When I was at Davos (OK, I’m place-dropping), I sat in on a brainstorming about how to keep the connections we make there alive the rest of the year. It’s hard. Davos is a safe world: Those who are invited there with you are there for a reason and so it’s much easier to strike up a conversation and exchange a business card than it is down off the mountain. It was hard to figure out how to extend that.
But lately it has occurred to me that Facebook gives us each our own Davos. We have control over or identities and communities. We befriend people we know. We use it to make new connections. It feels remarkably similar. Just without the snow. And Bono.
Facebook was down for a few hours this morning. I was getting the FB DTs.
On the wall at the Guardianista group on Facebook, of which I am a proud member, Stephen Brook reports this:
I quote from today’s Evening Standard media diary: “An explanation for the Guardian’s new obsession with Facebook: editor Alan Rusbridger has just joined the social networking site. Rusbridger has acquired 18 friends, most of whom are inevitably Guardianistas. Elsewhere on Facebook, Guardian hacks have formed their own online group, where they have been grumbling about the paepr’s redesigned website. Guardian online chief Emily Bell replied: ‘I would bet my boots the NYT won’t have a Facebook page with their own employees describing their output as shite.’ Indeed.”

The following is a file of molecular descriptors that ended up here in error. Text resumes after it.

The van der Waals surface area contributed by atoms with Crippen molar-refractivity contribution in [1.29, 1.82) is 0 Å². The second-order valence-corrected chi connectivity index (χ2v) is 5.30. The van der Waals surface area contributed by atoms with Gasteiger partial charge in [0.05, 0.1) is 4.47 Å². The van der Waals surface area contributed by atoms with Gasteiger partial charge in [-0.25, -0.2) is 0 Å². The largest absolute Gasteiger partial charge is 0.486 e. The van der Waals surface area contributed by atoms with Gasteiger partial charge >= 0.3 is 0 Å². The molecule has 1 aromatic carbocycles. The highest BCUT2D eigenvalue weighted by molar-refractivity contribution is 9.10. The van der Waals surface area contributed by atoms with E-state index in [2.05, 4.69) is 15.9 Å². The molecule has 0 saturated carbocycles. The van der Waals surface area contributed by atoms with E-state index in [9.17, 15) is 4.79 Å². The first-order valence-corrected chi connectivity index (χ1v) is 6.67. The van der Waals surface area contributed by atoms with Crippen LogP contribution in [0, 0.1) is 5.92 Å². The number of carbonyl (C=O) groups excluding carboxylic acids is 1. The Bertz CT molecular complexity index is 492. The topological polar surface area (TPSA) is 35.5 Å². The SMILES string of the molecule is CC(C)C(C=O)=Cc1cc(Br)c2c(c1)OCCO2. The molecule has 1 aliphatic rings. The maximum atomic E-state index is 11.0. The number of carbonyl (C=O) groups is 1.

To which the Guardian’s director of digital content, Emily Bell, adds:
Evening Standard Gets Media Diary Stories from Facebook Wall
says it all really
To feed my Facebook obsession: the unofficial Facebook blog. (via Martin Stabe)
Here’s son Jake’s latest Facebook app: Scratchpad.